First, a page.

While Playboy isn’t the only magazine brand to see its readership decline, its circulation is a mere shadow of what it once was, sliding from more than 7 million in 1972 to just over 800,000 today. Advertising dollars are way down. The brand does have other channels of income from its clubs, licensing and websites, but it appears to be a brand in search of lost relevancy.
Whether you believe that the Playboy brand stands for sexual freedom or objectification of women, there’s no doubt it was once an edgy brand. In 1953 it burst on the scene with an inaugural issue featuring nude photos of Marilyn Monroe. In today’s world, nude photos of a celebrity actress may seem commonplace, but in 1953, it was a bombshell that instantly put Playboy on the map. The Playboy brand was a perfect fit for the growing sexual revolution, and by the 1970s it was estimated that one in four college men were subscribers.
Yet, the early 70s was the peak of their circulation growth. And, although 40 years of centerfolds and new-starlet-bares-all pictorials have followed, not to mention many high-quality articles and interviews that supposedly legitimize the publication as more than a skin magazine, Playboy’s publisher has elected to eliminate totally nude women from its pages beginning next year.
Playboy says that easily accessible porn on the Internet has led them to this substantial change in content. No one would argue there isn’t plenty of it. But really, other magazines have long been far more risqué, or pornographic, depending upon your point of view. In the 1970s, Penthouse and Hustler quickly upped the ante on Playboy, which ultimately elected not to follow, and it has remained less explicit over the years.
Throughout its journey as a magazine brand, however, a key strategic element of the Playboy brand has been sophistication. It’s not a random connection. The word “playboy” has been around much longer than you might imagine. In 1828, the Oxford Dictionary defined the term as “a person with money who is out to enjoy himself.” The term has evolved but still carries many of the same connotations. Wikipedia now defines it as a wealthy man with ample time for leisure, who… appreciates the pleasures of the world, especially women.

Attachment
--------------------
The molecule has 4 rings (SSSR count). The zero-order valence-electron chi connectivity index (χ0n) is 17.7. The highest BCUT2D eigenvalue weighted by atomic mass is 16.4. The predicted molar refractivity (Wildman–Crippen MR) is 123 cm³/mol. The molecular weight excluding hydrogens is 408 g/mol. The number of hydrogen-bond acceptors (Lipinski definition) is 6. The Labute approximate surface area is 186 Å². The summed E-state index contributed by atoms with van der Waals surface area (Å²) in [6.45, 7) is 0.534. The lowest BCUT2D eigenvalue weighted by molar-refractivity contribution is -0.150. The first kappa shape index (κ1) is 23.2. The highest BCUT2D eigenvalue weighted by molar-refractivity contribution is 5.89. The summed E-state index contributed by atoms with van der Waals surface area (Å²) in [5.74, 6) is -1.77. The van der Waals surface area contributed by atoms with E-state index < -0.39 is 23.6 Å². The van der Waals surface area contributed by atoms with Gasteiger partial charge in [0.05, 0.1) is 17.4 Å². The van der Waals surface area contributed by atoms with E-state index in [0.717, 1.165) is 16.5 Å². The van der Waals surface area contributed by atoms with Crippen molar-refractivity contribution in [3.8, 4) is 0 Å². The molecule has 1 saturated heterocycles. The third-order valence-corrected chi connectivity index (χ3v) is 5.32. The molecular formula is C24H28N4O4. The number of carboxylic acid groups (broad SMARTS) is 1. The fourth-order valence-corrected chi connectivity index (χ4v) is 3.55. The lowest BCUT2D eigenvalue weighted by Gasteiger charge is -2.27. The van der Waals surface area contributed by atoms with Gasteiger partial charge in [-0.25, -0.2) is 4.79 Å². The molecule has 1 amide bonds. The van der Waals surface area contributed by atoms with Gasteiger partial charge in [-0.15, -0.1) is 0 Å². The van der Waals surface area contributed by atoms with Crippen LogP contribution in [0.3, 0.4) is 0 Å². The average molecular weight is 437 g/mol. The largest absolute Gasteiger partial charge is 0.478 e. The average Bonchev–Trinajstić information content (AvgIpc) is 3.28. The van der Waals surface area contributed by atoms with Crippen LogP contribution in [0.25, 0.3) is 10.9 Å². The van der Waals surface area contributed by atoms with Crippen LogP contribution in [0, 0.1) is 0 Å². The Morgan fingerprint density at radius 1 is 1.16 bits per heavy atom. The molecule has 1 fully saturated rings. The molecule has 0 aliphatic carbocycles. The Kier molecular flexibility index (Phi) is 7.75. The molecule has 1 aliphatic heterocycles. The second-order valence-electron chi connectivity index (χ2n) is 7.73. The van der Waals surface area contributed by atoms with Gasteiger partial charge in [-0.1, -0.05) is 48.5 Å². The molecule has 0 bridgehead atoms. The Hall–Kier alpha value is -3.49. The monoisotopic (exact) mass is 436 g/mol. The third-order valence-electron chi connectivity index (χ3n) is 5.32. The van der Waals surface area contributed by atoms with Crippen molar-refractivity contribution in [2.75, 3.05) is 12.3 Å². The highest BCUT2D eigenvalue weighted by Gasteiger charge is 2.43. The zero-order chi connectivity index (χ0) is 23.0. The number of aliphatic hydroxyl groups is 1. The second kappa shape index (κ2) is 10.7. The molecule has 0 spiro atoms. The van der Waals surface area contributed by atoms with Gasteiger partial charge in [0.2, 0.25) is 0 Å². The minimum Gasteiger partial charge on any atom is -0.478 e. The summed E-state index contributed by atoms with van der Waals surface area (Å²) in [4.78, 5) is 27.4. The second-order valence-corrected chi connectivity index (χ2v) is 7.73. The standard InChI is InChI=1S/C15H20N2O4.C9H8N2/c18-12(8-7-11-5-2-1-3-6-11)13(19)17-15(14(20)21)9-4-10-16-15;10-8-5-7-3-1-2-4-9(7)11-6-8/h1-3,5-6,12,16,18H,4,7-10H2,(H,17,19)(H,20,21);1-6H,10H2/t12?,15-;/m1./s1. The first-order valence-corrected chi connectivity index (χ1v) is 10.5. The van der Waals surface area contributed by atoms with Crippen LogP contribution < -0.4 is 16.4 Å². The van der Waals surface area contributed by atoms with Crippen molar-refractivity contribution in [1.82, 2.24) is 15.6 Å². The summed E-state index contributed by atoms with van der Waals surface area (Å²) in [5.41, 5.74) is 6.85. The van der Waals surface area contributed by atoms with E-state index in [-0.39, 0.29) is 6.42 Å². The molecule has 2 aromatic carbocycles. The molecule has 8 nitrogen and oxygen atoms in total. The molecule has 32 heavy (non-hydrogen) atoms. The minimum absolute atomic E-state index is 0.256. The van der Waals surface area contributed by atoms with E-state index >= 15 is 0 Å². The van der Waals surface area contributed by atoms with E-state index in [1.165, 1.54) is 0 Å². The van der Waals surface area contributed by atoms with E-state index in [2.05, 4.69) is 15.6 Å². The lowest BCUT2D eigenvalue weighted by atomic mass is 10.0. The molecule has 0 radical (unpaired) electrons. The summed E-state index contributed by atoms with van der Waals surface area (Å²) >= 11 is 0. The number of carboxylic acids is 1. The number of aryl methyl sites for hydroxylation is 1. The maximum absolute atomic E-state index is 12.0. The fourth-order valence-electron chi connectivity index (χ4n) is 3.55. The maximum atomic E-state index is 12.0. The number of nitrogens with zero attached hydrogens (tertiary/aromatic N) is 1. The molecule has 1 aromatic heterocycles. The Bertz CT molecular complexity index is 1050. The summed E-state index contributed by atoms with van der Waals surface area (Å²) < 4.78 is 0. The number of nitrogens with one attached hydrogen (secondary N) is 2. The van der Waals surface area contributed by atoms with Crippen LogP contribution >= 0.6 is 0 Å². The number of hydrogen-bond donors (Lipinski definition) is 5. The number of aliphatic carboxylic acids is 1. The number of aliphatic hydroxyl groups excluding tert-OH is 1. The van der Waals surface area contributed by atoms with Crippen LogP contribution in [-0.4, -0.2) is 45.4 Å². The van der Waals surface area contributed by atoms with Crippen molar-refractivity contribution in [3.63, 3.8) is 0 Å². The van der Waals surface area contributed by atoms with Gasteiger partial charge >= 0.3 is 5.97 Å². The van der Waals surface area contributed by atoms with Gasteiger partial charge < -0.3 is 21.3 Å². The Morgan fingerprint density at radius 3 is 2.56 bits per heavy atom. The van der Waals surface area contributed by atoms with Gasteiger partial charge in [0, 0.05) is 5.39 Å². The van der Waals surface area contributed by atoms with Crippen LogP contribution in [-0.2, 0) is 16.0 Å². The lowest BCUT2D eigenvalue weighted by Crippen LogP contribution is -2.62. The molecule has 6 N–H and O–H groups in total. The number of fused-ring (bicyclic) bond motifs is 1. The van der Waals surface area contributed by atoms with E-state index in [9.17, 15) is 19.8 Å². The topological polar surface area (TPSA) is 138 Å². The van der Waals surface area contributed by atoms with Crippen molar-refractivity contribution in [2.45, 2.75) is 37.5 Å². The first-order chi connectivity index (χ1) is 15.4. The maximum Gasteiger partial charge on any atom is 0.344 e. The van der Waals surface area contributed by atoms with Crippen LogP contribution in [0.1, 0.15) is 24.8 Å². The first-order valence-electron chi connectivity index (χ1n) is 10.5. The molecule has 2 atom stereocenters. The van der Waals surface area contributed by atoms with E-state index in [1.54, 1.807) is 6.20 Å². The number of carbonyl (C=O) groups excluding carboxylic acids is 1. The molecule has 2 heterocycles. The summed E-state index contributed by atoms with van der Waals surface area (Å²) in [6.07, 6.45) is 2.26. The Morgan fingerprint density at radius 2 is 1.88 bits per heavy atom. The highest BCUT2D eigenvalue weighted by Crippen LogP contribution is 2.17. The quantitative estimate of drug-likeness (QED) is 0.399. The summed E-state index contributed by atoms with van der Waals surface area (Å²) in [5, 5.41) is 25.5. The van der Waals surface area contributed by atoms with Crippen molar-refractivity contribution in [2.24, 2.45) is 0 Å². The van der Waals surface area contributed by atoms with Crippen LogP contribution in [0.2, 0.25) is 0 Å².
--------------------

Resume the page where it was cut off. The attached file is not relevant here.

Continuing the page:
That’s the aura of the Playboy brand in a nutshell—sophisticated hedonism with the cash and the time to pursue it. Sounds appealing, right? So this is Playboy’s big bet: The brand isn’t specifically about naked women, it’s about an aspirational lifestyle for men. Most of us can’t afford the time or the money, but we can buy a little bit of it with each issue.
I like the thinking. But I have to say, I don’t think it’s going to work. While Playboy has been busy selling the skin, other publications have been building brands around sophistication, style and portraying dashing gentlemen living enviable lives. GQ and Esquire are leading examples, but even FHM and Maxim have co-opted some of this space for younger men. And all of these publications have higher circulations than Playboy does right now.
I have managed to get this far without referring to the old joke of, “I only read Playboy for the articles.” But, in a sense, that may be all that Playboy has left. Playboy is at risk of having made itself irrelevant. Where it once was on the leading edge of social change, with a charismatic leader in Hugh Hefner, it is now just somewhere in a cluster of men’s lifestyle publication brands.
To be fair, Playboy is claiming that when they eliminated nudity from their website last year (to comply with Facebook restrictions, among others) web traffic increased from 4 million to 16 million unique viewers per month, and the average age of those readers fell from 47 to 30 years old. Sustaining that kind of traffic and shift in demographics could be the path to sustaining the brand as a publication. I would love to see the stats, however, on how many of those 30-year-olds surfing the Playboy website have a subscription to any magazine at all, a problem that nearly all publications have been dealing with since Al Gore invented the Internet.
So, will the rebranding of Playboy into Playboy Lite be a hit? Sure, sometimes less in more. But other times, less is just less.
As published in the Central Penn Business Journal and Lehigh Valley Business.